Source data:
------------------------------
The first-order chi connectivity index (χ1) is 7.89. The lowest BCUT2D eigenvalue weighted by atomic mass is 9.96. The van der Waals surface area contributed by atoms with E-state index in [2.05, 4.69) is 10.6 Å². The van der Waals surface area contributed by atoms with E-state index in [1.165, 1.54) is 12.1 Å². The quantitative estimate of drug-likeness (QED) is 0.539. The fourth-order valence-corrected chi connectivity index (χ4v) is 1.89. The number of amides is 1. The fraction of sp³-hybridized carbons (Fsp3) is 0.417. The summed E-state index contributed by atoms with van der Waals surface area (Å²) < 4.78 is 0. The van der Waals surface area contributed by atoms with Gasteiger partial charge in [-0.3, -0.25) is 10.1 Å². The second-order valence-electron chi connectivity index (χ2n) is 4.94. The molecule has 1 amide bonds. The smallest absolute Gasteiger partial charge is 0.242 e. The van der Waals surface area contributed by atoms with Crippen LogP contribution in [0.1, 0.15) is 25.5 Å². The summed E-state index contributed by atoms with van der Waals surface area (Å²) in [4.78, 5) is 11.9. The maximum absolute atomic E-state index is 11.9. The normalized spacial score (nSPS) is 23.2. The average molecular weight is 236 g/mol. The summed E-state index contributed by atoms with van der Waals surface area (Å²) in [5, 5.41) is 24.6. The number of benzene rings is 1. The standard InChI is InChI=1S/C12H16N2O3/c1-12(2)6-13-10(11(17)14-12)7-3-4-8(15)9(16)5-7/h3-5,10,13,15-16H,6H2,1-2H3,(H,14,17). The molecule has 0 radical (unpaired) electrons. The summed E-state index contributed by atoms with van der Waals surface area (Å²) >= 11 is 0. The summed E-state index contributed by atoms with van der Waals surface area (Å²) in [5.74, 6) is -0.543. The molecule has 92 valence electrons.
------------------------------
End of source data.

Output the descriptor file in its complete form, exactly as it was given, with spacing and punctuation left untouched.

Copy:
The first-order chi connectivity index (χ1) is 7.89. The lowest BCUT2D eigenvalue weighted by atomic mass is 9.96. The van der Waals surface area contributed by atoms with E-state index in [2.05, 4.69) is 10.6 Å². The van der Waals surface area contributed by atoms with E-state index in [1.165, 1.54) is 12.1 Å². The quantitative estimate of drug-likeness (QED) is 0.539. The fourth-order valence-corrected chi connectivity index (χ4v) is 1.89. The number of amides is 1. The fraction of sp³-hybridized carbons (Fsp3) is 0.417. The summed E-state index contributed by atoms with van der Waals surface area (Å²) < 4.78 is 0. The van der Waals surface area contributed by atoms with Gasteiger partial charge in [-0.3, -0.25) is 10.1 Å². The second-order valence-electron chi connectivity index (χ2n) is 4.94. The molecule has 1 amide bonds. The smallest absolute Gasteiger partial charge is 0.242 e. The van der Waals surface area contributed by atoms with Crippen LogP contribution in [0.1, 0.15) is 25.5 Å². The summed E-state index contributed by atoms with van der Waals surface area (Å²) in [4.78, 5) is 11.9. The maximum absolute atomic E-state index is 11.9. The normalized spacial score (nSPS) is 23.2. The average molecular weight is 236 g/mol. The summed E-state index contributed by atoms with van der Waals surface area (Å²) in [5, 5.41) is 24.6. The number of benzene rings is 1. The standard InChI is InChI=1S/C12H16N2O3/c1-12(2)6-13-10(11(17)14-12)7-3-4-8(15)9(16)5-7/h3-5,10,13,15-16H,6H2,1-2H3,(H,14,17). The molecule has 0 radical (unpaired) electrons. The summed E-state index contributed by atoms with van der Waals surface area (Å²) >= 11 is 0. The summed E-state index contributed by atoms with van der Waals surface area (Å²) in [5.74, 6) is -0.543. The molecule has 92 valence electrons.